In today’s workplace, team members can face a variety of challenges during the daily task of getting the job done. Three of the most common include building relationships, managing stress, and inadequate communication.
1. Forming Meaningful, Cooperative Relationships.
A relationship is built by establishing things we have in common with another person and working to develop rapport. When we don’t form meaningful, cooperative relationships, we’re eliminating the building of trust that leads to a culture of honesty, safety, and respect amongst workers. To build better relationships, take a genuine interest in other people’s personal and professional lives. Ask open-ended questions about the other person. Getting people to talk about themselves lets you know more about them so you can establish commonalities, and it also makes you more likable. Make sure your relationship building is intentional, because you have a genuine and authentic interest in your coworker as a person and desire to work well with them.
2. Managing Stress.
With workforce shortages in construction, supply chain issues, and never-ending customer demands, stress management is no easy task. Managing stress on the smallest scale will allow you to think more clearly and be more focused and productive. Stress management techniques vary amongst different people. The best technique to manage stress is sleep. By getting enough quality and quantity of sleep, you give yourself the capability to navigate a variety of daily stressors. Then, upon awakening, do something at the beginning of the day to insulate you from some of the daily stressors that are going to arise. This could include gratitude journaling, doing a workout or some form of exercise, or just getting up with enough time to have a few moments to yourself and enjoy a cup of coffee or spend time with a family member. When a stressful situation does arise during the day, leave the scene. Either take a brief walk to benefit from fresh air and natural daylight, go for a short run while listening to music, or step away and watch a humorous clip on YouTube. Once you can see the situation more calmly and clearly, you can take steps to solve the problem.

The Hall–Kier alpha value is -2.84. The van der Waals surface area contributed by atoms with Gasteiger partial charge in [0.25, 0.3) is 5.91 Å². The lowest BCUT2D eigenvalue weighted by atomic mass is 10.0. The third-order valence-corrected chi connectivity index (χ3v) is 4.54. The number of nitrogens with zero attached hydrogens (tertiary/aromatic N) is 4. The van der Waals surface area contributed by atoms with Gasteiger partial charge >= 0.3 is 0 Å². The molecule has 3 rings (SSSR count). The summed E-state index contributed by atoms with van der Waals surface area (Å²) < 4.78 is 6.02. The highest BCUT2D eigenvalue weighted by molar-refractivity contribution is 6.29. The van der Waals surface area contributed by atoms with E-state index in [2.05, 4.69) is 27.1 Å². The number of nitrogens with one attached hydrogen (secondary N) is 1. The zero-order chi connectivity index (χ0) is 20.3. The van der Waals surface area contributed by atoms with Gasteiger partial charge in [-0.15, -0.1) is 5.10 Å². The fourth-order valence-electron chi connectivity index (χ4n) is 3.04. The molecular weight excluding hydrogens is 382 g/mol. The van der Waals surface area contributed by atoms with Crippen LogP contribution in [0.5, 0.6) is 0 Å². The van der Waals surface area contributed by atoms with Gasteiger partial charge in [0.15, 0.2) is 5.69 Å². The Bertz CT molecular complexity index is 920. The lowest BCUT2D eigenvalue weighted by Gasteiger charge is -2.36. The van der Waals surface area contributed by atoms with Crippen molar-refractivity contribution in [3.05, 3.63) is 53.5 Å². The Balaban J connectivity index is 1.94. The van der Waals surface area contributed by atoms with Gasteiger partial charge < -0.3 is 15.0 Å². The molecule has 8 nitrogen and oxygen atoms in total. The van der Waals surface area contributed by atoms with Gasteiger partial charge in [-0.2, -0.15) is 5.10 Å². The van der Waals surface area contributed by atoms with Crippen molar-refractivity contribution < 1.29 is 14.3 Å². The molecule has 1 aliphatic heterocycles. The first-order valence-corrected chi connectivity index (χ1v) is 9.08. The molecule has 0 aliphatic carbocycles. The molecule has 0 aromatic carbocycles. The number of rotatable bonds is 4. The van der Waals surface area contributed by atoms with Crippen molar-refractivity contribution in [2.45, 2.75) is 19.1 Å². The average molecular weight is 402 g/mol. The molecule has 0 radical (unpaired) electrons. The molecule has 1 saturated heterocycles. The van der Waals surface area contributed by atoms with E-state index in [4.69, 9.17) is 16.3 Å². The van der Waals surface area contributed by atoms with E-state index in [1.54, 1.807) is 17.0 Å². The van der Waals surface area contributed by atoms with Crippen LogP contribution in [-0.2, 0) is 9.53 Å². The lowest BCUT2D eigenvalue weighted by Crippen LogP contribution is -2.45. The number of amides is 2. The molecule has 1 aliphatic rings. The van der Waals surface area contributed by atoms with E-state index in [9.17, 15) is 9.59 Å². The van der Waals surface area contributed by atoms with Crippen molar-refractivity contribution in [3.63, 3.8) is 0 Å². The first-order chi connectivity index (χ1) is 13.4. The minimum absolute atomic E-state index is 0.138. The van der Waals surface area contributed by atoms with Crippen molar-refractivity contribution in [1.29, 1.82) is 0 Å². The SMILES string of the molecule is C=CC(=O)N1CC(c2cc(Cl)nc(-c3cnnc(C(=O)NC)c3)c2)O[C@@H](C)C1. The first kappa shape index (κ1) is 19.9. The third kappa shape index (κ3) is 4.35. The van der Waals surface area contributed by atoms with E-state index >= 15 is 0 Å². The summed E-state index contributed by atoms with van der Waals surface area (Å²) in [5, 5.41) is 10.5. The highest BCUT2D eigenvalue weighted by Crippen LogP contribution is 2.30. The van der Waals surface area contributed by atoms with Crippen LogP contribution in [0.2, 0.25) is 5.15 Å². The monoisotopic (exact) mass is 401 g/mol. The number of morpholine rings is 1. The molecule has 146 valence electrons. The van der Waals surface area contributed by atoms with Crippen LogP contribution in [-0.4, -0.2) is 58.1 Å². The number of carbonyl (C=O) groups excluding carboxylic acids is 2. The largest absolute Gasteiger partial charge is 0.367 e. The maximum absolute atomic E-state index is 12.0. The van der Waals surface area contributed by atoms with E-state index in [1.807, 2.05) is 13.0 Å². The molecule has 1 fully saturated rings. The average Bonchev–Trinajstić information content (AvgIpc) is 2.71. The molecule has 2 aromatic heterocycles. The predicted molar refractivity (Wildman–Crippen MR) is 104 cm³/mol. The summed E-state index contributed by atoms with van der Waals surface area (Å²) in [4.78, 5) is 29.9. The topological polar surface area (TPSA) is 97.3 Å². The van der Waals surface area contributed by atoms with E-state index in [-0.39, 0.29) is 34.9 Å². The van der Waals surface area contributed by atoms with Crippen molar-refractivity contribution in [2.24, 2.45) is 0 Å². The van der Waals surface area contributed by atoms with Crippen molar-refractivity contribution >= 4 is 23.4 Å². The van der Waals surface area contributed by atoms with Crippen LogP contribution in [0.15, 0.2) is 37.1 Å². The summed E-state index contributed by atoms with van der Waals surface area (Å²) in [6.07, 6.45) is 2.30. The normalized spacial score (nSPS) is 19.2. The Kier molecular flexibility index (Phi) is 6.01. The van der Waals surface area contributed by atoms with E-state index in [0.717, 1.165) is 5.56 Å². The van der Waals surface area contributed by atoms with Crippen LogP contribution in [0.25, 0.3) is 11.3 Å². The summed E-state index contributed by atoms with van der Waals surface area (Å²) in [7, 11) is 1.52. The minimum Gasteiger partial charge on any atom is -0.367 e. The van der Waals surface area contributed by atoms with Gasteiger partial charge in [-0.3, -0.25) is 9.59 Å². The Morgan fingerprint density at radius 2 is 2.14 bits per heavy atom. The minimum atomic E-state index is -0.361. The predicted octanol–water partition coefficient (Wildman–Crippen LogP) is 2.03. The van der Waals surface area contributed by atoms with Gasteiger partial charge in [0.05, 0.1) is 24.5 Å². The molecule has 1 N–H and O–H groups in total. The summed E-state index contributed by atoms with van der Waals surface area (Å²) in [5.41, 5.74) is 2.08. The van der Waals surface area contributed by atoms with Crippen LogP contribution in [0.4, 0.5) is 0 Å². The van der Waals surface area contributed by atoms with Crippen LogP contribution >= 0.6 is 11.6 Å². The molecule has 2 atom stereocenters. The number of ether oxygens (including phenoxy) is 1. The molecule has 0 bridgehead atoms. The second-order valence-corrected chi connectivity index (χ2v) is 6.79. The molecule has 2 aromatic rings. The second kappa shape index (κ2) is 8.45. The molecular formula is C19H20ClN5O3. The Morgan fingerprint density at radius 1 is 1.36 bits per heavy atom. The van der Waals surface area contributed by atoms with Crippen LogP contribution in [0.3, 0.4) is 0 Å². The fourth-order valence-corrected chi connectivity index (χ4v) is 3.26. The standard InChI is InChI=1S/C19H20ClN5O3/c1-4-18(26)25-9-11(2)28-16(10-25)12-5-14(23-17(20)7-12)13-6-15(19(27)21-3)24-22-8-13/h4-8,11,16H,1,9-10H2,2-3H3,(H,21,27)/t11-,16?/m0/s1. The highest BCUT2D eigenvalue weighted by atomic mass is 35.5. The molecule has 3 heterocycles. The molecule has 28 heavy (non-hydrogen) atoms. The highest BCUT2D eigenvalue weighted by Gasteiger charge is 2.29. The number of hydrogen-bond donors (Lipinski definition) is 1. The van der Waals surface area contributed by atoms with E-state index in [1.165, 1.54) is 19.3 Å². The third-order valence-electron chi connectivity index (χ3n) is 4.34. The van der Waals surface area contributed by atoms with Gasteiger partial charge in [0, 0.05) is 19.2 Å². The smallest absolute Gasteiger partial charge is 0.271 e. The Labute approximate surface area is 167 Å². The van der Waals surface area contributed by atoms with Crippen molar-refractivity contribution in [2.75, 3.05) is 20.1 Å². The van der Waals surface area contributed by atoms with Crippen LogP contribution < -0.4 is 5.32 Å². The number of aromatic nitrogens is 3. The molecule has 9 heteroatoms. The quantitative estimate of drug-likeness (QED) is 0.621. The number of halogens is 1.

3. Communication That is Too Short Or Too Long.
Over the past two and a half years of remote, virtual work many people have become very brief with their communication practices. However, brevity does not work best in every situation and with all individuals. Some coworkers would benefit from a deeper and more granular conversation. There are ways to identify when to use brief communication or when to elaborate. People often show you or demonstrate that they have received your message. If a person genuinely and authentically nods their head after your statement or instruction and then can paraphrase back what you said in their own words, that’s a strong signal that they understand, and brevity works. Signals that they might need more information include when they respond with a confused, perplexed look, often shown by raising an eyebrow or furrowing the forehead. To ensure you deliver communication that is meaningful to each person, simply ask “Did I explain that thoroughly enough?” or “Have I given you everything you need to start working on this?” Notice the use of “I” in those examples, so as not to make the person feel as if they missed something. It is the sender’s responsibility to make sure the receiver gets the message in all communication formats.
By managing these challenges, you can be more productive and more emotionally satisfied in the workplace.
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Eric Herdman is a professional speaker with 28 years of experience speaking in-person and virtually on topics including leadership, communication and productivity. Eric works with a variety of associations and companies in the construction industry.